July 18, 2024

What Circumstances Led to the Blocking of Exits for Sacco Members?

sacco

The Competition Commission of Kenya (CAK) has revealed a worrying trend of increasing difficulties for SACCO members seeking to exit their memberships and receive their deposits.

According to CAK records, at least eight cases have been filed, where Saccos refused to release deposits despite receiving mandatory 60-day exit notices from members.

One such case involved KICO Sacco, which was forced to refund a member’s deposit after the CAK intervened.

“The member sought withdrawal as per the Sacco’s bylaws, but KICO initially declined to refund the deposit,” a CAK official stated. “Following our investigation, the member received a full refund, and the case was closed.”

The CAK has also referred several complaints regarding Fountain Enterprises Program (FEP) and Post mail Saccos to the Cooperative Commissioner for further investigation. Other investigations into such complaints are ongoing.

Under Sacco rules, members who intend to exit are formally required to give 60 days’ written notice. Upon receipt of this notification, the Sacco is obliged to refund the members’ deposits. However, the Sacco can refuse the withdrawal request if the member has outstanding debts.

READ ALSO:

Understanding What the Kenyan Shilling’s Comeback Means for You

Additionally, a Sacco society may refuse to allow withdrawals from a member’s deposit account if the deposits have been pledged against the debts of other members. This is unless those debts have been redeemed or replaced by a new guarantee.

A Sacco may further block the exit and deposit withdrawal of a member in case the member fails to fulfill their obligations to the society. This includes failing to fulfill obligations stated in by-laws, general internal regulations, or a resolution of the general meeting.

C:\Users\Secretary Desk\Downloads\Bard_Chart_Image (11).png

The Sacco Societies Act 2008 clarifies that all deposits except share deposits are refundable upon the exit of a member.

The share capital can be sold to a new or existing member.

The Sacco can create a fund to buy back the shares of outgoing members who are unable to access customers. More importantly, the share capital remaining in the Sacco continues to earn dividends for the member.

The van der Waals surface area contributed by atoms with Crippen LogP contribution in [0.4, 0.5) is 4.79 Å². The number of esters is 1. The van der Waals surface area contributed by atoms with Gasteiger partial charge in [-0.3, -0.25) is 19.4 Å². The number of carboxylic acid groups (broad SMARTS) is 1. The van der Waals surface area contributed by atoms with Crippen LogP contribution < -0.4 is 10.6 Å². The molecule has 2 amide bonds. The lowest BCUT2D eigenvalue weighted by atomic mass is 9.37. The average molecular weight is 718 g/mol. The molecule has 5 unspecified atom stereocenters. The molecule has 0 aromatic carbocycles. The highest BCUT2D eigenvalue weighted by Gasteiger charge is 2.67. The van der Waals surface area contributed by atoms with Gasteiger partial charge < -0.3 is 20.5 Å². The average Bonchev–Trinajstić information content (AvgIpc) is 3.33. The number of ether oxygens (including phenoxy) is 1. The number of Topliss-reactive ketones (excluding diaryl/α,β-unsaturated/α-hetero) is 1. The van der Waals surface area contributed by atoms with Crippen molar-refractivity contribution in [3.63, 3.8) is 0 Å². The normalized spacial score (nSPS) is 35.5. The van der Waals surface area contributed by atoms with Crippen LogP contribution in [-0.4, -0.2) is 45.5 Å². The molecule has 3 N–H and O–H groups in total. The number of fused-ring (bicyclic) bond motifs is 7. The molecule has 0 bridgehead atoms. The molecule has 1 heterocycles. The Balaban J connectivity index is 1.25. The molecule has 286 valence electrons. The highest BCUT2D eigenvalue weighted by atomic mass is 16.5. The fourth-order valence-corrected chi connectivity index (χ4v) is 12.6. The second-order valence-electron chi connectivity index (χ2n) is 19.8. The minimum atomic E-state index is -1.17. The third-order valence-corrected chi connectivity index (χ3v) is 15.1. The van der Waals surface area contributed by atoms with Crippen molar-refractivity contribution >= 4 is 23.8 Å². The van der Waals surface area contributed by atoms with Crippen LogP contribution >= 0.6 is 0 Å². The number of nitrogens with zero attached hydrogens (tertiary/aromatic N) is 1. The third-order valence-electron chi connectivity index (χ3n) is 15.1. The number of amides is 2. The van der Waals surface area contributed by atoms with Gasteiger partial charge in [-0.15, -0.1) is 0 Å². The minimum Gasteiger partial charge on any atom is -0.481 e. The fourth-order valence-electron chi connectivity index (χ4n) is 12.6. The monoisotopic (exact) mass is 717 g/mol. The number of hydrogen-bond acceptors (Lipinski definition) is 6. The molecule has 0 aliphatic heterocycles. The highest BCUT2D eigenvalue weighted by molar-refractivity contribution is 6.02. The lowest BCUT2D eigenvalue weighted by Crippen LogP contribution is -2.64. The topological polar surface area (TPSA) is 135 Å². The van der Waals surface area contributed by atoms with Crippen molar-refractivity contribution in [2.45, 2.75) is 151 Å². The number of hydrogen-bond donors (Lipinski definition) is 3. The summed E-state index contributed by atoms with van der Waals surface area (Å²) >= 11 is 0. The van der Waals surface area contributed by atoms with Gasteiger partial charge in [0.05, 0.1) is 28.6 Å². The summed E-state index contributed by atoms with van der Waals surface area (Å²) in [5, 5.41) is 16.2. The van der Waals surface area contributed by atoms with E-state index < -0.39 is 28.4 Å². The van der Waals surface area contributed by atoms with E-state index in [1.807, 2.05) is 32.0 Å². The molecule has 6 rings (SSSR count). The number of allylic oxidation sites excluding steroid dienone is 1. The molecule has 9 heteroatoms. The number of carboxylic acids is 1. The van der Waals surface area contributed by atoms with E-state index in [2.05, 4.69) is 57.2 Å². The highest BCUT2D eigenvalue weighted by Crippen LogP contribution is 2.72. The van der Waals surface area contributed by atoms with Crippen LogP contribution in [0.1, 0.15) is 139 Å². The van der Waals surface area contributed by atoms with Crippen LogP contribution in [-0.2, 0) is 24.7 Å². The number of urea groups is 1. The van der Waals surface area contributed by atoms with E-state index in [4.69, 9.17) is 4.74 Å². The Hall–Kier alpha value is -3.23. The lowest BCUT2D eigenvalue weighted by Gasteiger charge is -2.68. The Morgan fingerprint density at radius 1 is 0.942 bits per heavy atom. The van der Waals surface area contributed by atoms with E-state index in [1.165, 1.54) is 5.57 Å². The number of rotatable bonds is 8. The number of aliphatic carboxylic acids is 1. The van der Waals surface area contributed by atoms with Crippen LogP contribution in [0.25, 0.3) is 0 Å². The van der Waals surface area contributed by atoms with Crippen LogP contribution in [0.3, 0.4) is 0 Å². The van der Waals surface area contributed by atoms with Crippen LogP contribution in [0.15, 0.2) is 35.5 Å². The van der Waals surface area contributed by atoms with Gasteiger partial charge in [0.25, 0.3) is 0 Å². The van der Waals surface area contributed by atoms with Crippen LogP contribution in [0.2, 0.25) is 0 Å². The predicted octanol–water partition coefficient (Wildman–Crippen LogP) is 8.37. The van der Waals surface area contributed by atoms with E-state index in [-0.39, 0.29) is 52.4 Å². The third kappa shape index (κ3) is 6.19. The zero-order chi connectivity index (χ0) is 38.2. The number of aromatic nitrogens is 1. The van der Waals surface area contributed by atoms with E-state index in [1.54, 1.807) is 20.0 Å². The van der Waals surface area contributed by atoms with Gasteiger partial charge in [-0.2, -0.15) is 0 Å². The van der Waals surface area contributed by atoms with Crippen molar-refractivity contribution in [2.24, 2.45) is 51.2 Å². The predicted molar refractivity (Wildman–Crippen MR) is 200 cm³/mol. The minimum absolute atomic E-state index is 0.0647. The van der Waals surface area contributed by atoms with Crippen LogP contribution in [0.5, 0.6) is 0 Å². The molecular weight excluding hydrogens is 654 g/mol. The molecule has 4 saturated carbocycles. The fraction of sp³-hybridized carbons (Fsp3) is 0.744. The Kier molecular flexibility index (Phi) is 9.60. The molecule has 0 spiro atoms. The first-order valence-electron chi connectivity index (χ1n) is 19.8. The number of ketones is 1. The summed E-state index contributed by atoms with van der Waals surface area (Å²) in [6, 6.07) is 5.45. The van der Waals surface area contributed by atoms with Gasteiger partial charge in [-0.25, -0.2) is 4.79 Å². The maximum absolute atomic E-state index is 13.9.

Several factors are contributing to the rise in member exits:

  • Lack of transparency and accountability: Members are increasingly questioning how Saccos manage their contributions and financial practices. Lack of transparent decision-making processes and transparent financial reporting undermines trust and explicitly forces members to seek alternative organizations.
  • Poor governance and leadership: Reports of mismanagement, corruption and nepotism in some Saccos are discouraging members. They lose faith in the ability of the Sacco to protect their interests, leading them to search for well-run institutions with strong ethical leadership.
  • Limited product and service offerings: Failure to adapt to evolving economic needs and expectations can lead to dissatisfaction among members. Saccos should conduct regular research and market research to understand the changing needs of their members. Based on this research, they can introduce new products and services such as mobile banking, financial options, and a wide range of loan products, to meet the needs of their members.
  • Limited Access to Credit: If Sacco fails to provide timely and affordable credit facilities, members can look elsewhere. Easy access to credit is a major incentive for joining a Sacco, the lack of which may lead members to seek alternative institutions with more flexible credit options Facilitating loan application process and offering competitive interest rates is an important step that Saccos can take to strengthen access to credit for their members.
  • Technological Disconnect: The financial industry is embracing technology. Saccos that fail to integrate digital banking services risk being left behind. Younger members in particular expect seamless online and mobile banking experiences, allowing them to manage their accounts with ease. Saccos need to invest in modernizing their services and embrace digital strategies to retain tech-savvy members and attract the younger generation.